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Reviews Categories | Transceivers: VHF/UHF+ Amateur Hand-held | Icom IC-2GAT Help

Reviews Summary for Icom IC-2GAT
Icom IC-2GAT Reviews: 13 Average rating: 4.6/5 MSRP: $199.95
Description: 2 meter HT from late 1980s and early 1990s. 7 watts output. Also featured 4GAT 70cm, 12GAT 23cm, and 32at 2/70cm versions
Product is in production.
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W8ATT Rating: 5/5 Feb 14, 2005 21:40 Send this review to a friend
Good Solid Radio  Time owned: more than 12 months
I have owned a 2GAT for quite a while and have never any complaints about the radio. Works good, has 7 watts output, rugged, and the batteries can be rebuilt. If you want a small radio this is not the one for you but if you want a radio that performs under many conditions...this is a good choice.
KE7BIO Rating: 5/5 Aug 26, 2004 22:35 Send this review to a friend
Great first handheld!  Time owned: 0 to 3 months
I purchased this radio from a family friend; it was his first as a ham back in 1991. It operates flawlessly using a 1/2 wave antenna that extends to about 36 inches or so. Had the original BP-70 NiCd battery pack rebuilt. Local repeaters are hit with no problem, even upstairs in the house! Audio is excellent; yes, case gets a little warm on HI power, it's used as a heat sink. I'd recommend this workhorse anytime!!
NE0P Rating: 4/5 Sep 12, 2003 15:07 Send this review to a friend
High powered HT!  Time owned: 0 to 3 months
I picked up one of these HTs recently from ebay for a decent price. My main HT is a Kenwood TH-F6A, but I have been playing with the 2GAT off and on the past week or so, and it does a good job. First off, this is a BIG radio. Much bigger than my TH-F6A. Those of you who don't like small HT and small buttons will love this radio. The display is on the top, which is different than most HTs I have owned before. That takes a little getting used to. I guess this radio is the same size as the 2at and 02at, but it seems larger.

This is the high power HT, though. It is rated at 7 watts out, but the ARRL testing showed over 8 watts out! And the supplied BP-70 is a 12 volt battery, so you can get high power out of the box-no need to buy an additional battery. Of course the radio will eat the battery pretty fast at this power level. Low power is 1 watt, which is unusual for Icom (the only other Icom HT I know of that does 1 watt on low power is the T2H). Most Icom HTs have low power settings of 500 mw which is fairly useless-so you have to use high power anyway. I have been using this HT on low power most of the time with good results.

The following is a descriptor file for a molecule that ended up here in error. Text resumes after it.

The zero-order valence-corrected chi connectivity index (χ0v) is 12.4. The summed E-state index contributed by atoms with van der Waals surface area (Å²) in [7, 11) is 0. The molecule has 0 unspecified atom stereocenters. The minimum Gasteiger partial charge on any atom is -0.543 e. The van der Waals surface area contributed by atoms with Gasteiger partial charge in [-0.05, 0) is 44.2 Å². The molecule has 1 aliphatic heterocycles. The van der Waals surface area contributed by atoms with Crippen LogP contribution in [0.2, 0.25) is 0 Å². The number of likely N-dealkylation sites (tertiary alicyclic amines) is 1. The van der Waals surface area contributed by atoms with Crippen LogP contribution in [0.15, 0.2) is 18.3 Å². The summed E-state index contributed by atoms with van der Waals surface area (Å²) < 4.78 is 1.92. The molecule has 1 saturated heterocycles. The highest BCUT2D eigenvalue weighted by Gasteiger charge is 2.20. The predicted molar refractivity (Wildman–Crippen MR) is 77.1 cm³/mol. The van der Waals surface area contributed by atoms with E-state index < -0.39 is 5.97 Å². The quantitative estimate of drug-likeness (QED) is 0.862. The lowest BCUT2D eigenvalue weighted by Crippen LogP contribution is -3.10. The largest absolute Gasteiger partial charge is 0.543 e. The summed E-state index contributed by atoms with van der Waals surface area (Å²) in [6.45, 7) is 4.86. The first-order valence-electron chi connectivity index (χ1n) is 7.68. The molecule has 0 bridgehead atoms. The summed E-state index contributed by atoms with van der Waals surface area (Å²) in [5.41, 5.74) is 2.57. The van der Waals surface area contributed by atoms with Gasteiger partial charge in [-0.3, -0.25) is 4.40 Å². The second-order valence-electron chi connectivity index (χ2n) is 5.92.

The receiver audio is LOUD! Perfect for noisy environments and mobile work. A separate volume knob, and a real squelch knob-not some menu setting. The 2GAT has 20 memories, which is enough for most of us, and has a built in tone encoder. Programming memories is very easy on this HT, easier than most current Icom HTs. The tuning is a little unusual, where you have a separate up/down switch for the megahertz, 100khz, and the 5khz positions. This actually works pretty well, though. There is no way to enter the frequency from the keypad. Like the 2AT, the keypad is for DTMF tones and nothing else. The display is backlit, but the keys are not. Still the backlighting is a pleasant green color.

You cannot run this HT directly off of 12 volts, as there is no jack for DC in, as there is on the 02AT series. This is too bad, as it would make a very nice mobile setup. Battery life seems pretty good at low power, as I used it several days without having to recharge it. That is pretty good considering the BP-70 is a pretty low capacity battery. There are higher capacity versions available, as this HT uses the common BP2/4/5/7/8 series-and these batteries are everywhere.

Overall, this is a pretty neat HT, and will make a nice backup for me. If you are looking at a good cheap way to get on 2 meters, this will do it, especially if HT size is not important to you. If you need CTCSS decode, there is an optional unit available, but they are probably hard to find. If you live on the fringe of the repeater area, and need some power, this is the HT for you, although I understand that the case gets pretty hot at 7+ watts.
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